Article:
Brave New World creates an experience that overwhelms the senses from the moment the play begins. Though many may already be familiar with the world from Aldous Huxley’s famous novel, the story is retold with innovating staging, ultimately casting a new light on the themes of the original text.

While at points the play seemed conceptually confused, overall the many creative aspects of the show were brilliantly executed. We are plunged into a world of mechanical living, from the meticulous engineering of reproduction to the systematically enforced consumption of ‘soma’, a drug which serves both as a recreational, mind-numbing stimulant as well as a useful population-culling device. This dystopian civilisation is created through excellently choreographed physical theatre. This physical story-telling is heightened by excellent production: sound design aligns with the movement, and the inventive minimalist staging draws the attention to the brilliant projections.

Though the play begins with a disillusioned Bernard Marx (Patrick Orme) and his seeming inability to conform to a mass-produced world, the show is quickly overtaken by the more interesting aspects. Namely, this is Lenina Crowne’s (Amelia Holt) mutual fascination and romantic intrigue with John (Lucy Miles), a discovered savage in a world where romance, family, and depth of emotion have been done away with. Helmholtz Watson (Nicole Jacobus) outshines Bernard both as a member of the dystopian world but also as a character within the play. The performers carry the show with admirable energy and passion, with John ultimately captivating the performance. The chemistry between the characters plays excellently in the slightly over-long show; a notable moment is Linda (Esme Sanders) recounting her adjustment to savage life. The various eccentric characters portrayed by Louis Cunningham never fail to inject humour into the unfolding tragedy.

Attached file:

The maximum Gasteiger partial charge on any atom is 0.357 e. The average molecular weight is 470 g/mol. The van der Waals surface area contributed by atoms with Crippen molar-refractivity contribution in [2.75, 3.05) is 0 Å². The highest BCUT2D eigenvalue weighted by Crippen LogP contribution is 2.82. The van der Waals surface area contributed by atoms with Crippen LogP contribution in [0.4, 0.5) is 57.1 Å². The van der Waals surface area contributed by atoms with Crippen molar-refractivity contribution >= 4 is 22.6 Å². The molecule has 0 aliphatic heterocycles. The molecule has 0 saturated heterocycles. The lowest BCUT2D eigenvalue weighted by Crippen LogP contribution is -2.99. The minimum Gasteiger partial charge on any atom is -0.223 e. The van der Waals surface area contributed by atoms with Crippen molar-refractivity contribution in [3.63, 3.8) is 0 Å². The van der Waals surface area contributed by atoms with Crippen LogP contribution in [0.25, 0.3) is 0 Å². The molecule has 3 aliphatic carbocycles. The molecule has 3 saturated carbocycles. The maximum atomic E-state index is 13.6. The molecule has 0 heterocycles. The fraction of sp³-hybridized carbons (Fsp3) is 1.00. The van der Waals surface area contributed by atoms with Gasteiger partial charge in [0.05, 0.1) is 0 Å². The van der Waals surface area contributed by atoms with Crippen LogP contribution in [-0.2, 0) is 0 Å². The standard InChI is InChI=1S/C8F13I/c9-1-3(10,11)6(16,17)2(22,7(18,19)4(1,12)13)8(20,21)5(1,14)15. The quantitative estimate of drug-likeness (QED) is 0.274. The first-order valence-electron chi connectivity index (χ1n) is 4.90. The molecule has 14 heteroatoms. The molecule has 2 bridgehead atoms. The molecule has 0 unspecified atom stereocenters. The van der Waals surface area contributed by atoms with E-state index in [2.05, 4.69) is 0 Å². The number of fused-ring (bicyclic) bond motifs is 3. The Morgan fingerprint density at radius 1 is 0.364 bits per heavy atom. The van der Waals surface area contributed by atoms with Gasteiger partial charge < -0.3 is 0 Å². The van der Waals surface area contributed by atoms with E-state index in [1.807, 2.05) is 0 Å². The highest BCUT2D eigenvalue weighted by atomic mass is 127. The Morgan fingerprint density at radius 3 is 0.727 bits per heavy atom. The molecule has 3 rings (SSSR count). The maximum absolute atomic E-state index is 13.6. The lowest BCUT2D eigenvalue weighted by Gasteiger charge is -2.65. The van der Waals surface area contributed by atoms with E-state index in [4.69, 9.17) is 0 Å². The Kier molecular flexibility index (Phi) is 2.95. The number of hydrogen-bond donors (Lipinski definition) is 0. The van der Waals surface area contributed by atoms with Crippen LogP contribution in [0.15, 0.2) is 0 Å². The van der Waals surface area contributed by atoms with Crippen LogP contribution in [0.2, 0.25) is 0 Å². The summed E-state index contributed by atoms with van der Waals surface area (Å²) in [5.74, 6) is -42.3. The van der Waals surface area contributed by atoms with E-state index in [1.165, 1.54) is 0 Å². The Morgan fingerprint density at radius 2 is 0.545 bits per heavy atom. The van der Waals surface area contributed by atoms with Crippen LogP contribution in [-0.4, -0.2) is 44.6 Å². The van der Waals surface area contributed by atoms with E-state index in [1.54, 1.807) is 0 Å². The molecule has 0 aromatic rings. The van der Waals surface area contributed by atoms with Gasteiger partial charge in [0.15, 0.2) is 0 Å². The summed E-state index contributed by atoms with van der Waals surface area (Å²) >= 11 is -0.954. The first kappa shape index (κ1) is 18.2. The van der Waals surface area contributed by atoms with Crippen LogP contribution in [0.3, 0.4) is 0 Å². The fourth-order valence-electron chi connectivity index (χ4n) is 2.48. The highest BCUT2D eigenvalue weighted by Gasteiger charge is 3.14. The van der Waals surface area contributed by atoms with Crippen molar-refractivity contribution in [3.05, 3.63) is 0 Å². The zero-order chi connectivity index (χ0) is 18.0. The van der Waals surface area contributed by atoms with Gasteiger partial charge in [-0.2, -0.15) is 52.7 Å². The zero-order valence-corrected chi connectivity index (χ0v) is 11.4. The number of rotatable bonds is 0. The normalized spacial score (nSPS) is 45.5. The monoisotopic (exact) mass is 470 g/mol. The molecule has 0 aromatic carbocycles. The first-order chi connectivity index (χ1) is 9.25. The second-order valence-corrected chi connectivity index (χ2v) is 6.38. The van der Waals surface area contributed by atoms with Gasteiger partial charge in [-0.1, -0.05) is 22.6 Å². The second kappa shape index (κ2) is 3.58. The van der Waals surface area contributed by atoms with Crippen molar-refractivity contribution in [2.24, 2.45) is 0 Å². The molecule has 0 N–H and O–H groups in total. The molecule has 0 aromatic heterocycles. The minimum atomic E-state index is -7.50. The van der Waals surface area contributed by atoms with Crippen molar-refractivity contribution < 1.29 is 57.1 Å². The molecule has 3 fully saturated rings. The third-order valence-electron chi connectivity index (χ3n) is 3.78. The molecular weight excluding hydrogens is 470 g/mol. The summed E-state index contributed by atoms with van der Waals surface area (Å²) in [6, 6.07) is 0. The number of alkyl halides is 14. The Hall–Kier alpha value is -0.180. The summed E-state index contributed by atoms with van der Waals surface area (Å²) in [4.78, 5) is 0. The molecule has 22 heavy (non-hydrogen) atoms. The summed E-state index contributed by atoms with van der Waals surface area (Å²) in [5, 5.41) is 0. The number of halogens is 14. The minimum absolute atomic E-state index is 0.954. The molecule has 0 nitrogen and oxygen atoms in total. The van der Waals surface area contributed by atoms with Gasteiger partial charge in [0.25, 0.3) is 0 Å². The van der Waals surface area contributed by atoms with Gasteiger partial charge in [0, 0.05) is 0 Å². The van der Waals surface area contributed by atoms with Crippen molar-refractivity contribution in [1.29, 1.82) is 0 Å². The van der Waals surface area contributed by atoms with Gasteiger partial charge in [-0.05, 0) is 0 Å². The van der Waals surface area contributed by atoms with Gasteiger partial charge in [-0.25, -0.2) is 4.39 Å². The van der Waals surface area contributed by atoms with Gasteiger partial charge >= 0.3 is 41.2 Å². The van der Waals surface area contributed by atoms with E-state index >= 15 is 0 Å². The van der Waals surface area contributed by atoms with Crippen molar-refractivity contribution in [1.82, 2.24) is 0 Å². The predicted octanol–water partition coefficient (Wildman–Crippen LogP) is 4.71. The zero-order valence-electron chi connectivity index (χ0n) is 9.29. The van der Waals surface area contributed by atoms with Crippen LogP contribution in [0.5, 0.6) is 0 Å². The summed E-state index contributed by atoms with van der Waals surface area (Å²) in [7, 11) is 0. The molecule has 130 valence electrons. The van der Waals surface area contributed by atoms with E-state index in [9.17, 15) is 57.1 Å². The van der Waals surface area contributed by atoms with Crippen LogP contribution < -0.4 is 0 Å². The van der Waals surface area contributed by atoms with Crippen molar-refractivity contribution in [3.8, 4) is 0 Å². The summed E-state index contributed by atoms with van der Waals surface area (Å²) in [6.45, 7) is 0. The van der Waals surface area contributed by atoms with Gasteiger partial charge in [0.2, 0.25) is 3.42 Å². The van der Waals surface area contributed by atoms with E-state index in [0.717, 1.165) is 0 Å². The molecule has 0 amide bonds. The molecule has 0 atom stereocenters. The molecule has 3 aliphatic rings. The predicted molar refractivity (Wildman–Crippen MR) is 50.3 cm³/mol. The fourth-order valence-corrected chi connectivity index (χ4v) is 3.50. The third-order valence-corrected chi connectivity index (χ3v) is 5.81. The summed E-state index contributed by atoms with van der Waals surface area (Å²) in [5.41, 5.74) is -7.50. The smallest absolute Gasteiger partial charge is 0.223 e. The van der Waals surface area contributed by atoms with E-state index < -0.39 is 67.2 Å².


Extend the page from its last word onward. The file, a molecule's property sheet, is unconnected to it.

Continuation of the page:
Despite the brilliant choreography and production, there were times when the interpretation of the futuristic world fell flat. The violent ending of the play ideally requires an audience that is invested in the outcome of the story, as we should want to know the fate of the characters as much as they do. However, at times, such as when a certain seagull passes through the stage, I found myself wondering if I had been taking the play too seriously.

Overall, conceptually, the show succeeds as a 21st century production of an 86-year-old novel, by placing women in the centre of the stage in unexpected ways. Certain minor elements of the performance also distorted, or at least confused, my sense of the world. For example, it is unclear how, after hundreds of years of wars, state control and social sorting, the only thing to have survived unscathed in both the civilised and savage world is a seeming acceptance of gender fluidity, despite the shame-culture that exists in both. In fact, despite many monologues about how horrible and frightening the Brave New World was, I struggled to feel a sense of fear. There remain many aspects of Huxley’s ‘civilised world’ that would still frighten us today: the extreme determinism of genetic engineering, sorting people into alphas or betas, where love is prohibited and government-administered drugs are coupled with a social-institutional pressure to engage in orgies. Yet, many techno-beats and sensual acrobatics later, I was still unsure what it was I was supposed to fear, and what Brave New World was trying to tell me.